Beyond the Great Divide: Goodbye to Levon Helm
The news coverage of Levon’s Helm’s death last week has been overwhelming – but not just the coverage. The online community responses of commentary, the continuous Facebook posts on those musicians’ pages who have been influenced by Levon were a constant stream of reminders of Levon’s musical and mythic legacy. Wilco, alone, posted notes for nearly 24 hours after Levon’s passing – as though to remind us that they wouldn’t be here without The Band – without Levon’s voice, his backbeat and his stories of an America that we all believed existed in some sepia photograph 100 years ago, but deeply hoped might possibly exist yet again one day. Possible in reality: maybe. Possible in our music, memories and folktales: most definitely.
Nearly 10 years ago to the day that brother Levon left us for the great beyond, I had handed in my undergraduate senior thesis in American Studies; it was called, “The Band: Pioneers of American Mythology.” The greatest gift of writing that thesis was the adventure that it led me on – from blues clubs in Manhattan to barns in Woodstock, and the great folklore that lay in the in-between. This all took place amid our country’s endless unknown of tomorrows that were left in the wake of September 11, 2001, which had occurred just a month into my writing process. America often suffers from cases of cultural and historical amnesia, and I am no exception. I must force myself to remember those dark and difficult days – days of silent airspace; not knowing if there was another catastrophic attack meticulously planned for the moment that the dust started to settle; knowing deep down that this was only the beginning of a battle not soon to be forgotten.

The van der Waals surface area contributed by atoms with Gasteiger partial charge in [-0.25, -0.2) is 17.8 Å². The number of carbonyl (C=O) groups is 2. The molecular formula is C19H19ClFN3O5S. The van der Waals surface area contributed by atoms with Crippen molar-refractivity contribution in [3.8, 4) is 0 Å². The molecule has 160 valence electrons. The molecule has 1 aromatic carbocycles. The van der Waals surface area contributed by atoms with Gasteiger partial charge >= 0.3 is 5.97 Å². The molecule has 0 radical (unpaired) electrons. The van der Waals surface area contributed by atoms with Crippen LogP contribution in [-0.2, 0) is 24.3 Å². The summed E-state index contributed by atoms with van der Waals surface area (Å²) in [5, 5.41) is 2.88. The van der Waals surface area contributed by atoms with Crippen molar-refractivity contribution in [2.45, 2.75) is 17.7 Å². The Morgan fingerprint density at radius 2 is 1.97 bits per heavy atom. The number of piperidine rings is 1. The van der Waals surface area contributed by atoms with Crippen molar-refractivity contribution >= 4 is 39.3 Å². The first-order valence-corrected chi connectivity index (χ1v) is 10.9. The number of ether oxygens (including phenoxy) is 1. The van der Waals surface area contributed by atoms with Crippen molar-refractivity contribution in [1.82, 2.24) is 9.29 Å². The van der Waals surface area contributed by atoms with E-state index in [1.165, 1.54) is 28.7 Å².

It was with that reality that I woke up every morning and turned on The Band and wrote – that I packed up my car and went exploring and researching in small wooden houses down winding dirt roads in Woodstock on weekends, and that I listened to the life stories of an Arkansas cotton farmer’s son. That was Levon, of course. He was exactly who he was when I asked to interview him: a gracious, humble, gentleman whose enthusiasm and hospitality went far beyond an interview. I was young then, much younger than I am now, but I remember thinking when I first met Levon in the basement of a smoky blues club, that I could have been a reporter for Rolling Stone magazine – I could have been the President of the United States – and he still would have approached me with a genuine interest, and a happiness to meet yet another character in this unlikely life tale of his.